In the year since we first started reviewing Android Mini PCs (aka Android sticks) we've seen this nascent category go from slow-moving, single-core systems to multicore speed demons capable of playing the latest Android games. The $56.99 Measy U2C ($69.98 with dock) adds a new and compelling twist by providing a built-in 2-MP camera and microphone for video chats, along with an optional dock that provides added ports and an easy way to mount the Mini PC in front of your TV. With its powerful dual-core 1.6-GHz RK3066 CPU and full-featured Android 4.11 Jelly Bean OS, the U2C is the best Android stick yet.
The Measy U2C's 3.5 x 1.6 x .4-inch chassis is shaped like a wide USB key and, at just 1.2 ounces, weighs less than some Flash drives we've used. Though its white-matte-plastic design doesn't have the premium aesthetic of the aluminum Zealz GK802, the U2C is extremely light and filled with components you won't find on most of its competitors.
The top surface of the Measy holds a 2-MP webcam and a microphone for video conferencing. The right short side has a microUSB port for power and a full-size USB for attaching peripherals. The upper surface has a microSD card slot, a second microUSB port for attaching more peripherals and something we've never seen before: a standby button that brings the device in and out of sleep mode, presumably for power savings.
The left side of the U2C houses a full-size HDMI male connector that you attach to either the dock, an HDMI extension cable or directly to the back of your monitor or TV. A rather useless 3.5mm output jack sits right next to the HDMI connector, making it impossible to use when the U2C is attached to its dock and difficult to use with an HDMI extension cable.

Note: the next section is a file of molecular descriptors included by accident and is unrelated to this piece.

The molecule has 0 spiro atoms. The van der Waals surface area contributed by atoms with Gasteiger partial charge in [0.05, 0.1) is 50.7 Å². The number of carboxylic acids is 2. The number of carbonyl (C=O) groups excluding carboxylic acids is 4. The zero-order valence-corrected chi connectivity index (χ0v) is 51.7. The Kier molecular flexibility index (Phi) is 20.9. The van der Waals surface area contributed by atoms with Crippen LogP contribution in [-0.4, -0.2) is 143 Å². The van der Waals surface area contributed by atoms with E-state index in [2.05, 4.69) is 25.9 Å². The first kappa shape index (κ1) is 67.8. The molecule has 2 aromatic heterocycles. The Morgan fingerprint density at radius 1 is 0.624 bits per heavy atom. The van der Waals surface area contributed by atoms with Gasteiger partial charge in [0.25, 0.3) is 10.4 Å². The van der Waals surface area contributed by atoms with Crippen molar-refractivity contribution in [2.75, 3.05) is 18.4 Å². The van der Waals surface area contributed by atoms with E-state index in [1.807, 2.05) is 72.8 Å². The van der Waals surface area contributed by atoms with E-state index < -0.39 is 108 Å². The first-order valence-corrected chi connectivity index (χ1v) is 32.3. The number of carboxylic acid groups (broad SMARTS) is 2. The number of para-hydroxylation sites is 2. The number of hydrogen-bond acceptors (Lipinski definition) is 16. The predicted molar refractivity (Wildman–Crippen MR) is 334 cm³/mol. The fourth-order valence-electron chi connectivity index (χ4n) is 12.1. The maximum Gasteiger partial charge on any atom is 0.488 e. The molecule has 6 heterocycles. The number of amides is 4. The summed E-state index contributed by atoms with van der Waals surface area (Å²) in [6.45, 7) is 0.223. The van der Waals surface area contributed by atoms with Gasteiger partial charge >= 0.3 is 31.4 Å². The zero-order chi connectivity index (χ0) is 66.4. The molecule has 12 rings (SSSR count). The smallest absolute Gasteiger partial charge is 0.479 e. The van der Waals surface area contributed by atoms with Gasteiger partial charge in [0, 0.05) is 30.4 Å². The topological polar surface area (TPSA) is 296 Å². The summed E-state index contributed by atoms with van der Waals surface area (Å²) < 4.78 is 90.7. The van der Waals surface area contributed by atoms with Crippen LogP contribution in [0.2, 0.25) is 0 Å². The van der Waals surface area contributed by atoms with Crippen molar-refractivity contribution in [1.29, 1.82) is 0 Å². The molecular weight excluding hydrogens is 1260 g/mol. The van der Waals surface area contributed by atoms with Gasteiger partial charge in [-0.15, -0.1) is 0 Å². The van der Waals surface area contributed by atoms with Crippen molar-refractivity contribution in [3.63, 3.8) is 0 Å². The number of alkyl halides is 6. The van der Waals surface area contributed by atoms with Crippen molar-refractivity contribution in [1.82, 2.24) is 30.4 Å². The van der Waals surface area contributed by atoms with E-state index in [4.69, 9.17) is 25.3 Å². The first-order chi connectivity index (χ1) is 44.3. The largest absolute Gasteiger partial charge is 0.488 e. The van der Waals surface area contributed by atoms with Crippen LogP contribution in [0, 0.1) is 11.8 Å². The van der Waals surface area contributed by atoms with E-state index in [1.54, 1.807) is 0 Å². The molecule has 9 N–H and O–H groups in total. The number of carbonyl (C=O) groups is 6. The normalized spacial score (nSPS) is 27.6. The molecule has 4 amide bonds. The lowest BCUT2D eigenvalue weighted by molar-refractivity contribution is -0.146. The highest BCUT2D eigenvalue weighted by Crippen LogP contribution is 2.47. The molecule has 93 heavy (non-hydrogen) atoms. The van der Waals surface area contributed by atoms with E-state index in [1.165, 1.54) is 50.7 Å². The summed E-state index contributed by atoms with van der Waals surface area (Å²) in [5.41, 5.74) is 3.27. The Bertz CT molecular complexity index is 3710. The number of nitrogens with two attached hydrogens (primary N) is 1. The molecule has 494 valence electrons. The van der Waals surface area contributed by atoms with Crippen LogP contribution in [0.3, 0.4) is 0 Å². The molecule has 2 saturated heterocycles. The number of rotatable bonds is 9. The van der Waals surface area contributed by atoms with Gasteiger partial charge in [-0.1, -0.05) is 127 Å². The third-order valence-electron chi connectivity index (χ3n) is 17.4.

Dock and Setup
If you're going to purchase the Measy U2C, you'd be a fool not to spend the extra $12.99 and buy its extremely useful dock. Without this accessory, you'll have a hard time mounting the U2C in a position where you can actually stare into its webcam. Not only does the dock hold the Mini PC aloft and provide an HDMI-out port that lets you place the device next to or on top of your TV or monitor, but it also twists up or down so you can adjust the device's camera angle. Even better, this must-have accessory offers three USB ports, a full-size SD Card reader and an on/off switch -- things you don't get on the U2C alone.
Connecting the U2C to the dock was a snap; we simply placed its HDMI male jack into the receptor and connected the microUSB power cable and full USB cable for data. Neither the dock nor the Measy U2C itself comes with a USB-to-AC adapter, so you'll have to bring your own -- one that outputs at least 1.5 amps (1,500 millamps), or preferably more. We used a 2-amp adapter and were able to power the Mini PC, an external keyboard and a wireless mouse.
If you don't buy the dock, setup is equally simple, as you just attach a USB-to-AC adapter to the microUSB port, plug the HDMI port into an extension cable that goes to the back of your screen and attach some kind of input device (keyboard or mouse) to the USB port.
Like other Android sticks, the Measy U2C doesn't have an install process. On first boot, the device takes you directly to the Android 4.1.1 desktop, but if you want to actually use Google services like the Play store or Gmail, you'll need to add your account in the Settings menu.